Also, deeply unpopular in the City and dubbed the new Robin Hood tax in what is also being claimed is a tax on savers, are proposals to raise £4.7bn extra by changing levels of stamp duty levies on shares, though it would also damage the global competitive position of the City.
Liberal Democrats: Not only do the Lib Dems want to give Britain a second vote on Brexit but they’ve clearly thought through the logistics of withdrawal and acknowledge that the City of London is Europe’s financial capital and must retain its full rights – and equivalence and level playing field in EU financial markets.
The City is about geographical domiciles, both for people, especially the tech and ‘gig’ worker crowd, and companies and their bricks and mortar registrations. There is nothing in any manifesto to limit the damage done in recent years to erode the attractiveness of London as a place to conduct business and live and work. The fears among EU nationals – many of whom are providing the City tech wizardry, living and working in London following the Brexit vote remain. Whoever wins, the election outcome will strengthen Britain’s Brexit negotiating hand. Despite the reassuring undertakings made to this community, insecurities will persist as we enter tough EU negotiations ahead
During recent political campaigns, large companies haven’t been hesitant about voicing their concerns. Talk is easier than the reality of upping sticks. We’ve seen scare noises before about possible relocation, but the fact is London still retains its global competitive edge, albeit there is no room for complacency.
Readers will recall that RBS used this relocation tactic during the Scottish Independence vote. Of course, Scotland voted to stay in the Union at that time, but there was a sour after-taste left regarding the effect on the vote from the deployment of these ‘fear’ tactics during the electoral campaign.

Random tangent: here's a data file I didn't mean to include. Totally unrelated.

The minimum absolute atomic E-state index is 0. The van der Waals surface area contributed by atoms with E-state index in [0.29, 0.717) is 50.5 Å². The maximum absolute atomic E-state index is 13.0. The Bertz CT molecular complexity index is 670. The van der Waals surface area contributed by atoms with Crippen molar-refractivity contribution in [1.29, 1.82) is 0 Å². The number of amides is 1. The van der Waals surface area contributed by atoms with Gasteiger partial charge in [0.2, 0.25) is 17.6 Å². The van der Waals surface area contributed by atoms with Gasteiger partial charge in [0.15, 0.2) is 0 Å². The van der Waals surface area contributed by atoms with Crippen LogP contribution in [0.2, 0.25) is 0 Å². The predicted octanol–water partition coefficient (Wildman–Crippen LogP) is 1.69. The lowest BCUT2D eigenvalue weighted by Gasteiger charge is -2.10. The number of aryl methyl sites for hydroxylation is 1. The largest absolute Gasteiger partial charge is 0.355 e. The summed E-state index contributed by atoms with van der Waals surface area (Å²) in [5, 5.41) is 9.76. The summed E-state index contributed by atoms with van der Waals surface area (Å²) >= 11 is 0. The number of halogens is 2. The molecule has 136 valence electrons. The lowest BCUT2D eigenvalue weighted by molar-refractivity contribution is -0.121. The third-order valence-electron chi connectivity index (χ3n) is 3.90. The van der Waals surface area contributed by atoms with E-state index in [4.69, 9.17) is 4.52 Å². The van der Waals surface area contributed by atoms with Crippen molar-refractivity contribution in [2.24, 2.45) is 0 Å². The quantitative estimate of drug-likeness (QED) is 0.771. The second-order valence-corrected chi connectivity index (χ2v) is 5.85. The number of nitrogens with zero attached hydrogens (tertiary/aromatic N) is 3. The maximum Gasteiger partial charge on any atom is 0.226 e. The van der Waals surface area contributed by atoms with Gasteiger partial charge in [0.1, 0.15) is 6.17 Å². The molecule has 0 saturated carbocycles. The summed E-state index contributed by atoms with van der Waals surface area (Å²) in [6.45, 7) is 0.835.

Interestingly, Labour have proposals to break up RBS to create new local banks, plus a string of other proposals to ensure more inclusive banking. Perhaps, there is also a political sub-text to dilute the political influence of larger financial institutions?
Britain – a tale of two+ cities?
The City already sits at odds with mainland Britain, and even the rest of relatively affluent London, seen increasingly as an offshore tax and property investment centre. The vilification of the City, especially the bashed ‘fat cat’ bankers, is nothing new and always regarded as fair game for fiscal picking. It wasn’t so long ago that former Chancellor Gordon Brown imposed a swingeing windfall tax on banks.
However, the fact is, London still leads most global financial indexes and innovation, a record continuing with the new generation of City fintech and mobile money disruptors.
Financial and professional services employ over 7% of the UK workforce, produce nearly 12% of total economic output, contribute over £65bn in taxes and generate a trade surplus of over £70bn. Foreign companies have invested over £100bn into the UK financial series sector since 2007, more than in any other sector. Unsurprisingly, there has been radio silence on this on the campaign trail, but this contribution and wealth isn’t lost on the party faithful bean counters, given the boring task of estimating the cost of electoral promises. How else can the sums tally? Expect City coffers to be plundered.
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Melanie Worthy, Head of Public Affairs, MRM